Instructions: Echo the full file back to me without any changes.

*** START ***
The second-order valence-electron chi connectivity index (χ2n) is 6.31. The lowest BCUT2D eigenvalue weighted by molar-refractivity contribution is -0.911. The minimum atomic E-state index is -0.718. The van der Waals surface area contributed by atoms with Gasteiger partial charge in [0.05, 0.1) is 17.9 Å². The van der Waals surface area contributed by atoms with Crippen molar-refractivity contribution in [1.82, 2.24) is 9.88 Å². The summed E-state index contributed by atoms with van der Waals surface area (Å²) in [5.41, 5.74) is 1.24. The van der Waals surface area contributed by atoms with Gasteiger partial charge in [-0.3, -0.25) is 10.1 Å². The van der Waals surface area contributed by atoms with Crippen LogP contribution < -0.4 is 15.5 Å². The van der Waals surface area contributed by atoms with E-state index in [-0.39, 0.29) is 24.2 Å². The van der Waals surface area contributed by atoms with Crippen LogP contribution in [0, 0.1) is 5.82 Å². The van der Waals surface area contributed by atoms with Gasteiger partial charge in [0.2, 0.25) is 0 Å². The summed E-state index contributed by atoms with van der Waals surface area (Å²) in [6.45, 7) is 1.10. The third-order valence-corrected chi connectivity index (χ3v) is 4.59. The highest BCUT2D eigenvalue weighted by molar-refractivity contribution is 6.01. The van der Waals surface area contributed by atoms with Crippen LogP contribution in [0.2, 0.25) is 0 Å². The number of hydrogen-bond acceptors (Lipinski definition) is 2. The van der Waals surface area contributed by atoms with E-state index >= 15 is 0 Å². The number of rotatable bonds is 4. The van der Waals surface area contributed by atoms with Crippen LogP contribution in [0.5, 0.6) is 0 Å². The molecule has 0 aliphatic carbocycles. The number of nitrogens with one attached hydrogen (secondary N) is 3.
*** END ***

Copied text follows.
The second-order valence-electron chi connectivity index (χ2n) is 6.31. The lowest BCUT2D eigenvalue weighted by molar-refractivity contribution is -0.911. The minimum atomic E-state index is -0.718. The van der Waals surface area contributed by atoms with Gasteiger partial charge in [0.05, 0.1) is 17.9 Å². The van der Waals surface area contributed by atoms with Crippen molar-refractivity contribution in [1.82, 2.24) is 9.88 Å². The summed E-state index contributed by atoms with van der Waals surface area (Å²) in [5.41, 5.74) is 1.24. The van der Waals surface area contributed by atoms with Gasteiger partial charge in [-0.3, -0.25) is 10.1 Å². The van der Waals surface area contributed by atoms with Crippen LogP contribution < -0.4 is 15.5 Å². The van der Waals surface area contributed by atoms with E-state index in [-0.39, 0.29) is 24.2 Å². The van der Waals surface area contributed by atoms with Crippen LogP contribution in [0, 0.1) is 5.82 Å². The van der Waals surface area contributed by atoms with Gasteiger partial charge in [0.2, 0.25) is 0 Å². The summed E-state index contributed by atoms with van der Waals surface area (Å²) in [6.45, 7) is 1.10. The third-order valence-corrected chi connectivity index (χ3v) is 4.59. The highest BCUT2D eigenvalue weighted by molar-refractivity contribution is 6.01. The van der Waals surface area contributed by atoms with Crippen LogP contribution in [0.2, 0.25) is 0 Å². The number of hydrogen-bond acceptors (Lipinski definition) is 2. The van der Waals surface area contributed by atoms with E-state index >= 15 is 0 Å². The number of rotatable bonds is 4. The van der Waals surface area contributed by atoms with Crippen LogP contribution in [0.5, 0.6) is 0 Å². The molecule has 0 aliphatic carbocycles. The number of nitrogens with one attached hydrogen (secondary N) is 3.